Christmas Toy Recalls: Know Your Rights


The Law Of… Getting The Right Gift

Of all recalled products throughout the year in the UK, children's toys make up for 40% of them. With Christmas approaching, thousands of toys will be purchased by excited parents ready for the festive period.

But what happens when a toy recall occurs and what are your rights? Dawn Rose, Personal Injury solicitor, provides advice on buying safe toys for your children and what to do if your purchase turns up on a Christmas present recall list.
Christmas Toy recall

How Common Is A Toy Recall?

Product recalls happen every day and you can see what recalls are taking place by checking the Chartered Trading Standards Institute regularly for products you have bought. In Europe, around 545 toys were recalled this year, ranging from dolls to battery operated toys.

The safety standards for toys are far greater than for products aimed at adults, as the safety concerns must be taken more seriously. As a result, more products that are aimed at children, particularly young children, are recalled more often. This is usually just a precautionary measure rather than because a child has actually been hurt because of an incident involving a defective toy.

In the run up to Christmas, many new toys are released in order to spark interest and excitement for children. As a result of the increase in new product releases, it's important to be wary of Christmas toy recalls throughout the festive period and beyond.

How To Purchase Safe Toys For Your Child

Shopping for safe toys can be a minefield for parents with so many things to consider. Fortunately, EU ruling over product safety makes life a little easier for parents when shopping for the perfect Christmas present.

One of the first things to look out for is the presence of a CE Mark. The CE Mark stands for Conformité Européene. It is a declaration that the product complies with the essential requirements of the relevant European health and safety protection legislation. If a toy has this mark, it means that the toy has passed relevant toy safety regulations.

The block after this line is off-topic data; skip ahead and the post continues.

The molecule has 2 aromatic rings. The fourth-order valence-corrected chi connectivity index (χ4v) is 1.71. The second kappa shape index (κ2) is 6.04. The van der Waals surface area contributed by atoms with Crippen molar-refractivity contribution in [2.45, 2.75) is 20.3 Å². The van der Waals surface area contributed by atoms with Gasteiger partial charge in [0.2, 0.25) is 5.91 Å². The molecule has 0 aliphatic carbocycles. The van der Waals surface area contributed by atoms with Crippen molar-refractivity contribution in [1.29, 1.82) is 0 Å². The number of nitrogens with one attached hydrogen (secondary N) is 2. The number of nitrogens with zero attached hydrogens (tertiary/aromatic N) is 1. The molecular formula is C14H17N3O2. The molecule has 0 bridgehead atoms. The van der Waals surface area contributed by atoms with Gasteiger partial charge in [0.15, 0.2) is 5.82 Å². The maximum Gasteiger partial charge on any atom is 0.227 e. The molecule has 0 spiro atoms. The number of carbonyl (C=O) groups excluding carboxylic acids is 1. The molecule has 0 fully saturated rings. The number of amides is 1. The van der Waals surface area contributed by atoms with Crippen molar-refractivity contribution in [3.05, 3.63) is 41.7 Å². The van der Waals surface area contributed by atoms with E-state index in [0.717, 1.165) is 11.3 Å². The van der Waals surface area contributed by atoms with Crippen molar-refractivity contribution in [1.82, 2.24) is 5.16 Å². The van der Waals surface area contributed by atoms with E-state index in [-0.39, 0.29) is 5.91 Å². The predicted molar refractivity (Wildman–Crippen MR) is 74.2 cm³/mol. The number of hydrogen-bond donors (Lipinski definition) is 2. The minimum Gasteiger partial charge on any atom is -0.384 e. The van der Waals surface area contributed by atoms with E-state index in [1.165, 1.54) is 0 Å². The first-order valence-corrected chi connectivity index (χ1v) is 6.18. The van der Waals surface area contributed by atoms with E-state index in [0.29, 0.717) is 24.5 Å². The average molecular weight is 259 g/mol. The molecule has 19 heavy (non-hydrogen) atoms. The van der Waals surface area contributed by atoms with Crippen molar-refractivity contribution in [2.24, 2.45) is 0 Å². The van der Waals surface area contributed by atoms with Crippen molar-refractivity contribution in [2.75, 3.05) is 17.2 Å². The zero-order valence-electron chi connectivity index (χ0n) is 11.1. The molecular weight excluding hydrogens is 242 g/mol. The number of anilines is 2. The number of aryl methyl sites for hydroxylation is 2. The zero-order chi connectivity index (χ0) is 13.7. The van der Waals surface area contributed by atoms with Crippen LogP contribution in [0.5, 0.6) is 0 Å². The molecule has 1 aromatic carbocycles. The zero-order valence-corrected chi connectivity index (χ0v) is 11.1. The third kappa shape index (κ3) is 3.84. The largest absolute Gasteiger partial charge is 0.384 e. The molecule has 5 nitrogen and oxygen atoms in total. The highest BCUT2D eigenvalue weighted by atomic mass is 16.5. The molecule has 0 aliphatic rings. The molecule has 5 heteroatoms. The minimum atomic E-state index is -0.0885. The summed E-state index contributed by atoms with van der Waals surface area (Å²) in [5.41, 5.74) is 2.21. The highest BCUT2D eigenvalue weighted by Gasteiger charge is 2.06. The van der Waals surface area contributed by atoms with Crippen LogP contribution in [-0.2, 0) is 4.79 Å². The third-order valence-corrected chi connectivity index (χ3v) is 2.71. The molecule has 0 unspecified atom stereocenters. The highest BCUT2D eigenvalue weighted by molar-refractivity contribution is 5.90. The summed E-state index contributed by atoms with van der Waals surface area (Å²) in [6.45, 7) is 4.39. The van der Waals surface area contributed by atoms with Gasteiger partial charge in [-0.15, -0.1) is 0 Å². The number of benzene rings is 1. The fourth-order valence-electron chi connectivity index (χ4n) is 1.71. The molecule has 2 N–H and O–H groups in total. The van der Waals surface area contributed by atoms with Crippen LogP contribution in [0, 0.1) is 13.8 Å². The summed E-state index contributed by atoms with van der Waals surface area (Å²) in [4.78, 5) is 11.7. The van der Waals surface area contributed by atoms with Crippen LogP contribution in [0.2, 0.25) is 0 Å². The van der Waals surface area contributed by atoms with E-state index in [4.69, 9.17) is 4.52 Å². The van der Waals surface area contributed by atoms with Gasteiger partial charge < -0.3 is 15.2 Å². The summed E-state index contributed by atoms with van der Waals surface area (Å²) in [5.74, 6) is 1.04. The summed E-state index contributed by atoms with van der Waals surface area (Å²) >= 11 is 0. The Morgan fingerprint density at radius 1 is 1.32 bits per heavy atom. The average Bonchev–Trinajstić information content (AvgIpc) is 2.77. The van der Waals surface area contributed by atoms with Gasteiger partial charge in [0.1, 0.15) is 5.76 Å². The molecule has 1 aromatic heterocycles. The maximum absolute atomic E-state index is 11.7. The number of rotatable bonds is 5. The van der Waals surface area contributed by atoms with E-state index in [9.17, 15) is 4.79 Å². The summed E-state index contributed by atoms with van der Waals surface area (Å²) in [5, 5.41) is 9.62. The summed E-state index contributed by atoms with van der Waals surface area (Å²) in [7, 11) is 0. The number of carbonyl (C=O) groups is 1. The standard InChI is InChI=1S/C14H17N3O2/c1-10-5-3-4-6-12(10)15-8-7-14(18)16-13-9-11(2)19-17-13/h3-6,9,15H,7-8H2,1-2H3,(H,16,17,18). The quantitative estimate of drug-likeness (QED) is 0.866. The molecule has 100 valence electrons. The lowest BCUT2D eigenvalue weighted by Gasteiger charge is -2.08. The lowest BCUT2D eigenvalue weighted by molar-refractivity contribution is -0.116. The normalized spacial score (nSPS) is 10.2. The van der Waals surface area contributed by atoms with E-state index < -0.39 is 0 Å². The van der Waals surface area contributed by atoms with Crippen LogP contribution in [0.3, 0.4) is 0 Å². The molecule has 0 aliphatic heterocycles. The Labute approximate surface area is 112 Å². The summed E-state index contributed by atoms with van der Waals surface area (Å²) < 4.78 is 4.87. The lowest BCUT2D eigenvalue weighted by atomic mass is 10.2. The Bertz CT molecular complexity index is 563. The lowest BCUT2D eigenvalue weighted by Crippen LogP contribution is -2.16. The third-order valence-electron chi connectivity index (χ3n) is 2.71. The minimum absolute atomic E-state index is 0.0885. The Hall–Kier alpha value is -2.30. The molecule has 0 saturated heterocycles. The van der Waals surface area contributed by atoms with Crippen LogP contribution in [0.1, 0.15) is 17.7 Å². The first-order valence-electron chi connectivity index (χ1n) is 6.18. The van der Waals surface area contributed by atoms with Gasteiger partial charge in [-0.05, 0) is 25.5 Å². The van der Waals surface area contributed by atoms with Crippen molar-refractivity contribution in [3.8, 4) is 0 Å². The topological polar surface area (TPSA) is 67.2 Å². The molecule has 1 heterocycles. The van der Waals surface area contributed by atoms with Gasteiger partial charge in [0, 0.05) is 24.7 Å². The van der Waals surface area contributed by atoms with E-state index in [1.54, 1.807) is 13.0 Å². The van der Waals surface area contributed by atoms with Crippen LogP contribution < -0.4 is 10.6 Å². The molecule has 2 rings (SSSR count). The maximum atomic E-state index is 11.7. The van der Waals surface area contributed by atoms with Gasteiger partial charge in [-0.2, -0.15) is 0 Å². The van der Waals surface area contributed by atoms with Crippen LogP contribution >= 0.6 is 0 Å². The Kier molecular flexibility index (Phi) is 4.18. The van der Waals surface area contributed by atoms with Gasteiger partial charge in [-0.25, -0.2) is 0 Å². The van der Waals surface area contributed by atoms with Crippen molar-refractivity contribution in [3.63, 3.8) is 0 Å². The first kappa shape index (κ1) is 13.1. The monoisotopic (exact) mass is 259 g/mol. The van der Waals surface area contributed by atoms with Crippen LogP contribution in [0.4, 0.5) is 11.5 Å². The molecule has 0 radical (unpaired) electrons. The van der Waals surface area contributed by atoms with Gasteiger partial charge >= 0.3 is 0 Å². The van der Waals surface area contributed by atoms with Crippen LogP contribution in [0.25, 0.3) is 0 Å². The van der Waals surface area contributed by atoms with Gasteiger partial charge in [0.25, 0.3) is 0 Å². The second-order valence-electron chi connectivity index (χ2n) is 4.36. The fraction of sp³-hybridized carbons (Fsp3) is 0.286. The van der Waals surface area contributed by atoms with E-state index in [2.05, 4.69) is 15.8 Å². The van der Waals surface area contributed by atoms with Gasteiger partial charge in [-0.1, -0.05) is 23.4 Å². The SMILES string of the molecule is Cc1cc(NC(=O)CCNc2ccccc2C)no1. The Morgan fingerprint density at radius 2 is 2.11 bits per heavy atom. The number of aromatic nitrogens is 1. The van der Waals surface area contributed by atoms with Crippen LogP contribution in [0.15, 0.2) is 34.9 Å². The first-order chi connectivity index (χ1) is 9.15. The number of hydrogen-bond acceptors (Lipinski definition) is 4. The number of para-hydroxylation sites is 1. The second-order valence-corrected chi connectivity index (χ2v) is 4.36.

Parents seeking further reassurance can also look for The Lion Mark. This was developed by the British Toy and Hobby Association and Toy Fair (BTHA). It is a step further than the CE Mark, as the Lion Mark assures the consumer that the producer of the product adheres to the BTHA Code of Practice which is more comprehensive than the Conformité Européene.

If you shop for products on eBay or other online shopping websites, you may find the product does not display either of these marks. They should, however, have a safety label attached that gives you some guidance on age appropriateness and other safety advice such as if parental supervision is needed when the toy is played with.

You should approach toys that do not display the CE and/or the Lion Mark with caution, as they will not have had to have meet their level of safety regulations.

What Should I Do If A Christmas Present Is Recalled?

If you have identified a present you bought a child as one that has been recalled, the best thing to do is heed the recall. If it is a Christmas toy recall, take the toy from your child and make sure they can no longer access it. Whilst this might be upsetting for the child, you will be protecting their safety and this is paramount.

If you have bought the product within the last six months and still have the receipt, take the product back to the original shop you bought it from. They will provide you with a full refund. If you do not have the receipt, it may be worth contacting the manufacturer of the product or checking their website to find out what you should do next.

Can I Claim For A Toy That Has Caused Injury?

Most of the time, defective toys and other products for children are picked up by the manufacturer and a recall is issued promptly. The Consumer Rights Act (2015) states that products should be of satisfactory quality and should be safe to use. If the product you have bought is not safe, the trader is in breach of their contract with you. All products should be labelled for any potential risks and action should be taken if a safety problem is found.

If your child has been injured because of a defective toy, you could be entitled to claim on behalf of your child.

Compensation can be claimed for:

  • Pain and suffering
  • Medical treatments
  • Travel expenses

Dawn says:

"It can be so easy to get side-tracked at such a busy time of year, but keeping a keen eye out for toy recalls is important."

"Be particularly wary of battery operated toys as these pose a more dangerous risk to children's health."

"As long as you take safety warnings seriously and take note of the advisory age appropriateness of the toy, you should have no problems. It can be tough if children have older siblings, but speaking with the older child could help protect those younger children from harm."

At Simpson Millar, we can provide you with a wealth of experience in child injury compensation. If you would like to see if you can claim on behalf of your child, contact our Personal Injury team today.

News Archive

Get In Touch